In response to my previous onigiri posts on Just Hungry, the question asked the most is about fillings. I have already written about this before, but it bears repeating here. Basically, anything that fits with rice and is not too greasy or watery can be used as filling. So, if the traditional fillings don’t appeal to you, try things that you like and see how they taste!
If you are a traditionalist as I tend to be, here are the most popular fillings.
From the top, clockwise:
Rather less traditional but widely popular:
If you use molds you can make other shapes too, such as these above. Why not a bunny or cat onigiri? Personally I don’t use molds much since I can make them by hand a lot faster, but they can be fun if you have the time, or are making them for a party or something like that. (I actually used egg molds to make the ones in the photo.) Faces can be made with cut nori or anything you can imagine. It should all be edible though!
You can also play around with the size of the onigiri. Here’s a ‘jumbo onigiri’ side by side with a regular sized onigiri. The Jumbo has three kinds of fillings inside,has about 2 1/2 cups of rice, and comes in at around 600 calories. It’s a two-fisted onigiri!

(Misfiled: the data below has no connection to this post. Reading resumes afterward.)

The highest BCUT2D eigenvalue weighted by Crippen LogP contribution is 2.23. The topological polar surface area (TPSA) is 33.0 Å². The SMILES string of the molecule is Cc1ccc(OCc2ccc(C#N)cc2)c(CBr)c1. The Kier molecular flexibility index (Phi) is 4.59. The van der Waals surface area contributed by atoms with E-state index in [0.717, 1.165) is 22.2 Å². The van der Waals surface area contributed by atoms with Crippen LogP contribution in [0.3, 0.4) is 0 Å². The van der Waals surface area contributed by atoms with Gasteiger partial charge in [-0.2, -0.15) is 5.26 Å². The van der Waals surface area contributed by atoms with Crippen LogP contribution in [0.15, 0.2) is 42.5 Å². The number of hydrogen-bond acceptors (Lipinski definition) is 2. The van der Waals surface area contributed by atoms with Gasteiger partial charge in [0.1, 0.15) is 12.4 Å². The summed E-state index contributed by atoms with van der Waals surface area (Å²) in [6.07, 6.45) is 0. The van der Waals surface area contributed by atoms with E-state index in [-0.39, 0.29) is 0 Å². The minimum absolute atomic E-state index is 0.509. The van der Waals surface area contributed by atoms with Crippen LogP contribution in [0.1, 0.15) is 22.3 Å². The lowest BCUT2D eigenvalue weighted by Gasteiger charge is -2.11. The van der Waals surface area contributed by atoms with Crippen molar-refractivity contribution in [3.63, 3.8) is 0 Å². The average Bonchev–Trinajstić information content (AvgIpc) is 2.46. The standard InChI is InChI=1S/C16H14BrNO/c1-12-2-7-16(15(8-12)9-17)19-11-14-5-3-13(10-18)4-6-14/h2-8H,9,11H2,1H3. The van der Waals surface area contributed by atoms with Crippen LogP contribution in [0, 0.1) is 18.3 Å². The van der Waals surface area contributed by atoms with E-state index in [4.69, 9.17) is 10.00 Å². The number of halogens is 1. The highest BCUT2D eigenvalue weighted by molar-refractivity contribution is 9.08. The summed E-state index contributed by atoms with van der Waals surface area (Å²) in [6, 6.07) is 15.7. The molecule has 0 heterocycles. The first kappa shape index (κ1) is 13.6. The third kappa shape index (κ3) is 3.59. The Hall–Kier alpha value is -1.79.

A small to average sized onigiri has around 1/3 to 1/2 cup of rice, which is 80-110 calories. Depending on how big you make them they could be even more. If you are doing portion control, it’s best to pre-measure the amount of rice as in this method.
Onigiri can be frozen, well wrapped and filled (except for tempura and chicken karaage type fried fillings, which can get soggy or tough if you microwave them later). I would not make onigiri with frozen rice however - it’s best to form the onigiri an then freeze it. You can then de-frost them, still wrapped, at room temperature, in the fridge or gently defrosted in the microwave. See also: Keeping onigiri fresh and more.
Combined with the previous onigiri articles linked to here, I hope that this answers most, if not all, of the onigiri questions you may have. (Except for the famous Hawaiian Spam Musubi. I still haven’t tried it. Anyone want to invite me to Hawaii? ^_^) (Since this article was originally posted, I’ve been to Hawaii, and tried spam musubi several times. I found them edible but do not love them. Sorry, spam musubi fans!)
Before asking a general question about onigiri, please check out the Onigiri FAQ page. Chances are your answer is already there!
For more bento recipes, ideas and tips, subscribe to Just Bento via your newsreader or
by email (more about subscriptions).
And visit our sister site, Just Hungry for great Japanese home recipes and more.